Picture by Emil Kalibradov

According to Equifax's Quarterly Consumer Credit Insights, the December quarter saw the first positive growth for secured credit demand since 2021.

Mortgage applications were up 0.5% in the December quarter compared to December '22, while car loan applications also increased 3.9% through the year.

Kevin James, General Manager of Advisory and Solutions at Equifax, said stable interest rates likely encouraged more Aussies to apply for home loans, and that existing mortgage holders could also have seen some relief.

"Refinance demand dampened, suggesting that existing mortgages are also experiencing some financial relief," he said.

Roy Morgan reported earlier this month that the number of Australians experiencing mortgage stress decreased for the second straight month in November, despite the RBA's Melbourne Cup Day rate hike.

There were still nearly 1.5 million mortgage holders at risk of mortgage stress though, which remains among the highest on record, and Equifax recorded 33% annual growth in early delinquency for December.

Plenty of Australians continue to struggle with their home loan repayments, but Mr James said a slowdown in the growth of arrears could be cause for optimism.

"The number of accounts 30-89 days past due grew 33% year-on-year in Q4, compared to a 47% increase reported last quarter, another indication that softer economic conditions are providing some breathing room for mortgage holders," he said.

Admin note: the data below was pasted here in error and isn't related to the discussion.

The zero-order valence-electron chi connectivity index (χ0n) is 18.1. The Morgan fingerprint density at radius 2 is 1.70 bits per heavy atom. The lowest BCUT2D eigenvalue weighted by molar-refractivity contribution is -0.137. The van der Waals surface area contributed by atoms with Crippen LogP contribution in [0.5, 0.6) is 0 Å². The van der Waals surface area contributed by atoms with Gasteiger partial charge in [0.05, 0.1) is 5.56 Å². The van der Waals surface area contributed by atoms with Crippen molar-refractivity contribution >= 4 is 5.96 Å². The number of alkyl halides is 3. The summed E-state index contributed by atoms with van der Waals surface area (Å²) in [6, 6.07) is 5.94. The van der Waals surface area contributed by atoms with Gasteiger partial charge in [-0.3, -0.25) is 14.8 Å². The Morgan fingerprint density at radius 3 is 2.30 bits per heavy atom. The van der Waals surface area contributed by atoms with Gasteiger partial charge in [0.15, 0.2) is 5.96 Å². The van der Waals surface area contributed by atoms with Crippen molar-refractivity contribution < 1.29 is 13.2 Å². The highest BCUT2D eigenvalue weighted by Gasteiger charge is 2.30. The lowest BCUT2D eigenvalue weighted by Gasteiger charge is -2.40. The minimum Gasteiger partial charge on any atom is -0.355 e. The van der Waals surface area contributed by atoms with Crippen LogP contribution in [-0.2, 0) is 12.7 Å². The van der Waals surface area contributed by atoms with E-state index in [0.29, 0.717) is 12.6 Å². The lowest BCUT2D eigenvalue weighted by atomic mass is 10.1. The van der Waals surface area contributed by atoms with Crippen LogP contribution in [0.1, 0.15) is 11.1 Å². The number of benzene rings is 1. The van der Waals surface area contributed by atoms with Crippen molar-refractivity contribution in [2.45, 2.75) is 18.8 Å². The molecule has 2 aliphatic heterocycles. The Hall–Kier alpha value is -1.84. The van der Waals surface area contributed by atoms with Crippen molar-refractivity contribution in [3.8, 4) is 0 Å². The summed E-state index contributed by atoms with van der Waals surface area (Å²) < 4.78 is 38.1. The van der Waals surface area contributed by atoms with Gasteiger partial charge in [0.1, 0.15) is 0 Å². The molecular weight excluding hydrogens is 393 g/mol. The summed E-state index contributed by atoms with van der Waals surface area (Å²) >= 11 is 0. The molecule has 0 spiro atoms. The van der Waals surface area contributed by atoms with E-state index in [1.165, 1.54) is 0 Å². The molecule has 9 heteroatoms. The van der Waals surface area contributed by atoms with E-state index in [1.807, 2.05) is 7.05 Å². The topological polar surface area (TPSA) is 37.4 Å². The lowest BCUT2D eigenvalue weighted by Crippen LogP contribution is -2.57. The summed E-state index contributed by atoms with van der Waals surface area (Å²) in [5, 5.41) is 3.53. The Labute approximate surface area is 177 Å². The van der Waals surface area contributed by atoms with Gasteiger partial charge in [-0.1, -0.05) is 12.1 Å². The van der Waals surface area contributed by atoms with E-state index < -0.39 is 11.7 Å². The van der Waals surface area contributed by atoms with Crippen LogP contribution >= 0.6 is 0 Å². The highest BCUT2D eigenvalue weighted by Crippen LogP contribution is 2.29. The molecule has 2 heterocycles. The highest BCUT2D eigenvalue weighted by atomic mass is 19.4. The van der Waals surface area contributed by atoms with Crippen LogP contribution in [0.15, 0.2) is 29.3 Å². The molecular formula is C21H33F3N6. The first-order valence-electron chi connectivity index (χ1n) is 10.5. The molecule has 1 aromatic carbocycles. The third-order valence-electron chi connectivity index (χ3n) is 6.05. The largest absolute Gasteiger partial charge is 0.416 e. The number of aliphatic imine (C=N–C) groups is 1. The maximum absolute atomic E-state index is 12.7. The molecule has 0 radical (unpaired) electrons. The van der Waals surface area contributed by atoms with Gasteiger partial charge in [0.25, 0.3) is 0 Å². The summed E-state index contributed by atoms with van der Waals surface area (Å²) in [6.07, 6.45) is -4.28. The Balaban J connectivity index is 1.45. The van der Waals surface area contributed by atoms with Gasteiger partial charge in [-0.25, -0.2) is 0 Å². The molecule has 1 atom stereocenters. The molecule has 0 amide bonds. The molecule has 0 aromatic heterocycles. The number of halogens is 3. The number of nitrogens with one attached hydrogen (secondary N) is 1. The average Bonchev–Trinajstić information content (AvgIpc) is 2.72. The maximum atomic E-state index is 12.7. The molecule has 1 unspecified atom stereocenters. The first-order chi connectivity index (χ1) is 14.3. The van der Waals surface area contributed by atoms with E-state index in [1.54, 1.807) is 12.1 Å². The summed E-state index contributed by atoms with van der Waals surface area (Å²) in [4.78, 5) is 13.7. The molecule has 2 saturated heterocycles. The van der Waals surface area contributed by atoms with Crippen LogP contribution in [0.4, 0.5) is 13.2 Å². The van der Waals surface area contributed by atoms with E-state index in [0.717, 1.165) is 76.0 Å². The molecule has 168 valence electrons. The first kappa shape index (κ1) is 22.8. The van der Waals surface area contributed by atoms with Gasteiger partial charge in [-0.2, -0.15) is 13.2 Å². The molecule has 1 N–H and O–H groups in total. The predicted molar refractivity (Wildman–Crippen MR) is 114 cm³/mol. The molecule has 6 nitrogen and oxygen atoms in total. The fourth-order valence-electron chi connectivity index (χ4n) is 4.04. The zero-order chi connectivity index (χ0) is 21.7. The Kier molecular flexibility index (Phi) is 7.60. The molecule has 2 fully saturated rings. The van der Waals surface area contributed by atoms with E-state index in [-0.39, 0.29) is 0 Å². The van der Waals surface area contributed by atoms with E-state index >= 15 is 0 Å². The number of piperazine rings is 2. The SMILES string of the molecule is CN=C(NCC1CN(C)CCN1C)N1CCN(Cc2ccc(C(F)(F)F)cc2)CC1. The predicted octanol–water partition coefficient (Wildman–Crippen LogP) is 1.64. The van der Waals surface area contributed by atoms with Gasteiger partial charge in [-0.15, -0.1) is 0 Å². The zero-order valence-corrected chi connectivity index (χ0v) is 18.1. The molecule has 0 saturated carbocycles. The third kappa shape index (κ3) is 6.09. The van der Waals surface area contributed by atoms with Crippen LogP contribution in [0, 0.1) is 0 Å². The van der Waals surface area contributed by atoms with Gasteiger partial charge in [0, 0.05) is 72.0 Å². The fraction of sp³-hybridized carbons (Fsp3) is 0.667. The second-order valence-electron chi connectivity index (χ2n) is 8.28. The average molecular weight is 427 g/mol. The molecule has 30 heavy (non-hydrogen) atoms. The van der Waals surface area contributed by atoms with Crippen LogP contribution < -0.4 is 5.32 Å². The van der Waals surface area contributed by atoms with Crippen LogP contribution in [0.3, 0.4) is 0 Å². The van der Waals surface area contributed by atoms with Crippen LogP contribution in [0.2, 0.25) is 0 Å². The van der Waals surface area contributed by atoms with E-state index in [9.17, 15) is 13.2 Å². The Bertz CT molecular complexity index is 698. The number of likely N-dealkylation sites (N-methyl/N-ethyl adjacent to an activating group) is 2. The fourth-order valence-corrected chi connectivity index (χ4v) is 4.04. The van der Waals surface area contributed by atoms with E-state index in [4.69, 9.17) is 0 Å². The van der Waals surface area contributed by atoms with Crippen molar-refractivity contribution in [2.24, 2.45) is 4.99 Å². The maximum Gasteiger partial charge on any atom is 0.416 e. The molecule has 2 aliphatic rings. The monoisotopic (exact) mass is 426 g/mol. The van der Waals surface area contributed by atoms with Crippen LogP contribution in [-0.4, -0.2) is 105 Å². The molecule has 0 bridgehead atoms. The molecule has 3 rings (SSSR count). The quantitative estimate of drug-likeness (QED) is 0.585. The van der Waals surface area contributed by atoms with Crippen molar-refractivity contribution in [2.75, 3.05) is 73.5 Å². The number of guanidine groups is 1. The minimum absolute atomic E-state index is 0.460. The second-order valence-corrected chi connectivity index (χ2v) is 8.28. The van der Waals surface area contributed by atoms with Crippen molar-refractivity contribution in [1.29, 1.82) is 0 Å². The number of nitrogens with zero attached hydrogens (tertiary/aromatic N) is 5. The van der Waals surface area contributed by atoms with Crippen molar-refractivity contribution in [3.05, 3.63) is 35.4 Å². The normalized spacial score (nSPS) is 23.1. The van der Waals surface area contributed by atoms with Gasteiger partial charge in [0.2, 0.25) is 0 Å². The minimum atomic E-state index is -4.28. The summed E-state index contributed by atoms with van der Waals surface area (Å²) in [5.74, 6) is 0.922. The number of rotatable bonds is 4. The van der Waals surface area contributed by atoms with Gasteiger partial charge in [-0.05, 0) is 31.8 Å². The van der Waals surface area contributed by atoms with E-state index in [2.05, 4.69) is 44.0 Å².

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Drop in unsecured credit cause for optimism?

The report also recorded a 5% drop in applications for unsecured credit compared to Q4 '22.

While credit card applications rose slightly (up 1.2%), there was a 0.7% decline in Aussies looking for personal loans, and a 18.7% drop in Buy Now Pay Later applications.

ABS lending data for November 2023 showed a 5.6% drop over the month in demand for personal loans, down to $2.38 billion.

Mr James said this reflected changing consumer preferences in response to the elevated cost of living and high interest rates, which combined with inflation moderation had likely bought relief to some households' budgets.

"This was reflected in the decreased demand for unsecured credit, as people relief less on credit cards and personal loans to bridge the financial gap," he said.

However, he said there were still plenty of indicators households remain under the pump, and more tough times could still be ahead.

"Credit card early arrears remain above 2022 levels, with accounts 90+ days past due up 15% versus Q4 2022," Mr James said.

"We often see a spike in arrears in the first half of the year as festive season spending hits credit balances.

"We expect consumers’ financial resilience will be tested as the record spending seen in November falls due over the coming months."